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    Understanding Ambiguity Codes

    Churchill and Waterman Ambiguity Codes

    Churchill and Waterman describe an algorithm for choosing ambiguity codes using the probability of each base in a slice. The computation begins by calculating five composite probabilities for A,C,G,T, and -, that the corresponding base is the consensus of the slice. In those cases where the most probable base alone is not very likely to be the consensus, additional bases are added to an ambiguity set in order from highest to least probable until the combined probability of the ambiguity set reaches the high quality threshold. The resultant ambiguity set is mapped back into a single letter ambiguity code.


    The biggest problem with the Churchill and Waterman procedure is that it often calculates an ambiguity set which includes bases that were not present in the slice. For example, if the slice contains {A,C} that are both at low quality, the Churchill and Waterman procedure will find an ambiguity set ranging from {A,C}='M', {A,C,G}='V', {A,C,G,T}='N', or {A,C,G,T,-}='N*' depending on the exact qualities for {A,C} in the slice. This leads to very non-intuitive ambiguity codes that include "phantom" bases that were not present in the slice. The exact ambiguity code chosen in these cases is very sensitive to the quality values of the bases in the slice.

    Another issue is that the ambiguity set defined by Churchill and Waterman can include gaps in the ambiguity code, but IUPAC does not define ambiguity codes for gaps. Churchill and Waterman call the IUPAC with gaps extended ambiguity codes and are named by taking the IUPAC and adding * for the gap, ie (A,-) is A* and (A,C,-)=M*. The problem is how to represent an extended ambiguity code as a single letter.

    A final issue is that the Churchill and Waterman calculation is very sensitive to the quality values in the slice, but is not sensitive to the depth of coverage so that it tends to undercall ambiguity calls. This leads to results at moderate to high coverage regions where one would expect an ambiguity code as the consensus, but an unambiguous base is called. In these circumstances, the ambiguity code should include bases of lower probability than would be included using the Churchill and Waterman procedure.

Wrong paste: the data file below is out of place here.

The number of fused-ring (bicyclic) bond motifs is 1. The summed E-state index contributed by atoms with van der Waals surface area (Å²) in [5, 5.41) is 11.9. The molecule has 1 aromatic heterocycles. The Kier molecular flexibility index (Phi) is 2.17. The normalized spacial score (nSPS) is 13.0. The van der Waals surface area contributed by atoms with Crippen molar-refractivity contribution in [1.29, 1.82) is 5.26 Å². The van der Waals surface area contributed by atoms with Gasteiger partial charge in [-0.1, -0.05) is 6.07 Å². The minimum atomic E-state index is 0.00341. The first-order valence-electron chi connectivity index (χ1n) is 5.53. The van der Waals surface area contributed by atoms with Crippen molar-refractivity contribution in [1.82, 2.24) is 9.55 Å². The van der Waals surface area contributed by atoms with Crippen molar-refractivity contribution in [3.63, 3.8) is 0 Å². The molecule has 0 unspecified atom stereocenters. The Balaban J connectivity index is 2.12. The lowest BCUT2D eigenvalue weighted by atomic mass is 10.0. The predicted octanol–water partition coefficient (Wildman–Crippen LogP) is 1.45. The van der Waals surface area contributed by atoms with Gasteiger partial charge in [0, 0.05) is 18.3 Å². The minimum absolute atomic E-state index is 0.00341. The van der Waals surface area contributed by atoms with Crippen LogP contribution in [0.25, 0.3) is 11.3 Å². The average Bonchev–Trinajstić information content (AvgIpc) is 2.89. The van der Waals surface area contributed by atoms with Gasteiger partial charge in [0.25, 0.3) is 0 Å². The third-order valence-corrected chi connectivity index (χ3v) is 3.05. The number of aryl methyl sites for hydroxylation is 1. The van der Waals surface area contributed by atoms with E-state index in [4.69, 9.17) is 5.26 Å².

The problem of representing extended ambiguity codes is solved by mapping extended ambiguity codes onto lower case letters. In this scheme, uppercase letter always represent the standard IUPAC codes, and lowercase letters represent the IUPAC code with gap, ie. A*='a', M*='m'.

    The problem of phantom bases included in the ambiguity set is solved by limiting the set of bases tested for the ambiguity set to those that are present in the slice. For example in the slice {A,C}, the only possible ambiguity sets are {A}='A', {C}='C', and {A,C}='M'. 'V' or 'N' will not be picked, nor will any of the lowercase extended ambiguities, since no gaps are in the slice. In essence, this procedure finds the minimum ambiguity code to represent the slice, even if this code does not have an combined probability that reaches the high quality threshold.

    The final issue is solved by libSlice by providing several different consensus calling models that can be activated for different needs. The first model uses the Churchill and Waterman algorithm only with the modification for phantom bases, this is known as the "Minimal" ambiguity model. The second model extends the first model by transforming all high quality disagreements into ambiguity codes. This model is called the "Annotation" ambiguity model, and can be useful for finding SNPs, but tends to call more ambiguity codes than otherwise useful. The third model is a "Conic" consensus caller, which addresses the shortcomings of both of the other models and is sensitive to the quality values of the bases in the slice, and the depth of coverage. See the Conic Ambiguity Model page for more information.

    $Date: 2005/07/29 02:55:17 $